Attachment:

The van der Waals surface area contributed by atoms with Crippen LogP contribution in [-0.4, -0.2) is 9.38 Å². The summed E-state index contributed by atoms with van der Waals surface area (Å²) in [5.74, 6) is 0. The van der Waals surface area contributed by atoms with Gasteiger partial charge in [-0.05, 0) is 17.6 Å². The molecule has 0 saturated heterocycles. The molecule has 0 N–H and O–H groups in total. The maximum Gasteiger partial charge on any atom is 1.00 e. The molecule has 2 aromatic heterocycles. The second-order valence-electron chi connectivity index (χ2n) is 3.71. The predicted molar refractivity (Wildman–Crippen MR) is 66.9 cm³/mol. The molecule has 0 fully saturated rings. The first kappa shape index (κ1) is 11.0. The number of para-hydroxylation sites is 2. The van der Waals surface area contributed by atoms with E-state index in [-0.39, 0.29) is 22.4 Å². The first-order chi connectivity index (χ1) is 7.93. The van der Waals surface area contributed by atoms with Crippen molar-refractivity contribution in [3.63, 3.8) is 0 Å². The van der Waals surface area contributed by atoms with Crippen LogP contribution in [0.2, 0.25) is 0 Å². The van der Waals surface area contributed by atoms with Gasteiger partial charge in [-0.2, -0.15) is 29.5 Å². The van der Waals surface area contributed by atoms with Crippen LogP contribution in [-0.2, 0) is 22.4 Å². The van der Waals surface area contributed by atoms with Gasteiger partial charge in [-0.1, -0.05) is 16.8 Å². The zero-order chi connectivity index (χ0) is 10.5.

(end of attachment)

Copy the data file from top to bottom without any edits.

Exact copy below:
The van der Waals surface area contributed by atoms with Crippen LogP contribution in [-0.4, -0.2) is 9.38 Å². The summed E-state index contributed by atoms with van der Waals surface area (Å²) in [5.74, 6) is 0. The van der Waals surface area contributed by atoms with Gasteiger partial charge in [-0.05, 0) is 17.6 Å². The molecule has 0 saturated heterocycles. The molecule has 0 N–H and O–H groups in total. The maximum Gasteiger partial charge on any atom is 1.00 e. The molecule has 2 aromatic heterocycles. The second-order valence-electron chi connectivity index (χ2n) is 3.71. The predicted molar refractivity (Wildman–Crippen MR) is 66.9 cm³/mol. The molecule has 0 fully saturated rings. The first kappa shape index (κ1) is 11.0. The number of para-hydroxylation sites is 2. The van der Waals surface area contributed by atoms with E-state index in [-0.39, 0.29) is 22.4 Å². The first-order chi connectivity index (χ1) is 7.93. The van der Waals surface area contributed by atoms with Crippen molar-refractivity contribution in [3.63, 3.8) is 0 Å². The van der Waals surface area contributed by atoms with Crippen LogP contribution in [0.2, 0.25) is 0 Å². The van der Waals surface area contributed by atoms with Gasteiger partial charge in [-0.2, -0.15) is 29.5 Å². The van der Waals surface area contributed by atoms with Crippen LogP contribution in [-0.2, 0) is 22.4 Å². The van der Waals surface area contributed by atoms with Gasteiger partial charge in [-0.1, -0.05) is 16.8 Å². The zero-order chi connectivity index (χ0) is 10.5.